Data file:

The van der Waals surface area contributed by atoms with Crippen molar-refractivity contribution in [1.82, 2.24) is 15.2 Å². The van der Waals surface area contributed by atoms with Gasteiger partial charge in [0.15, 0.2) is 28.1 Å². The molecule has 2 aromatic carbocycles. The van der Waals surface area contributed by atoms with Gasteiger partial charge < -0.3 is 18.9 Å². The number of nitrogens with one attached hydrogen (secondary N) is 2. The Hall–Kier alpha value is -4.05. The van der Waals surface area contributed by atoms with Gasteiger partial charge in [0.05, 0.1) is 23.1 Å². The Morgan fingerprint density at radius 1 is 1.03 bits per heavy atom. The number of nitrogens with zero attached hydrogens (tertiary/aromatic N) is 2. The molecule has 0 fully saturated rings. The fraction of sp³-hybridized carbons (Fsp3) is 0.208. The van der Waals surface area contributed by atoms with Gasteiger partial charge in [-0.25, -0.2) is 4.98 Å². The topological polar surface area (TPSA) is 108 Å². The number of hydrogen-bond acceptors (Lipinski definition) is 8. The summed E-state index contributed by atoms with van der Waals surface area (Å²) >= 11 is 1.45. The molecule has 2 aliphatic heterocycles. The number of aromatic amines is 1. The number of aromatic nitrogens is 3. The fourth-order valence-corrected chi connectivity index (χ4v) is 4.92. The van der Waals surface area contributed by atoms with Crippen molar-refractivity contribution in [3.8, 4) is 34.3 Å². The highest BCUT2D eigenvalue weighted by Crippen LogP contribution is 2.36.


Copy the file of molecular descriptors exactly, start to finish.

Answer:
The van der Waals surface area contributed by atoms with Crippen molar-refractivity contribution in [1.82, 2.24) is 15.2 Å². The van der Waals surface area contributed by atoms with Gasteiger partial charge in [0.15, 0.2) is 28.1 Å². The molecule has 2 aromatic carbocycles. The van der Waals surface area contributed by atoms with Gasteiger partial charge < -0.3 is 18.9 Å². The number of nitrogens with one attached hydrogen (secondary N) is 2. The Hall–Kier alpha value is -4.05. The van der Waals surface area contributed by atoms with Gasteiger partial charge in [0.05, 0.1) is 23.1 Å². The Morgan fingerprint density at radius 1 is 1.03 bits per heavy atom. The number of nitrogens with zero attached hydrogens (tertiary/aromatic N) is 2. The molecule has 0 fully saturated rings. The fraction of sp³-hybridized carbons (Fsp3) is 0.208. The van der Waals surface area contributed by atoms with Gasteiger partial charge in [-0.25, -0.2) is 4.98 Å². The topological polar surface area (TPSA) is 108 Å². The number of hydrogen-bond acceptors (Lipinski definition) is 8. The summed E-state index contributed by atoms with van der Waals surface area (Å²) >= 11 is 1.45. The molecule has 2 aliphatic heterocycles. The number of aromatic amines is 1. The number of aromatic nitrogens is 3. The fourth-order valence-corrected chi connectivity index (χ4v) is 4.92. The van der Waals surface area contributed by atoms with Crippen molar-refractivity contribution in [3.8, 4) is 34.3 Å². The highest BCUT2D eigenvalue weighted by Crippen LogP contribution is 2.36.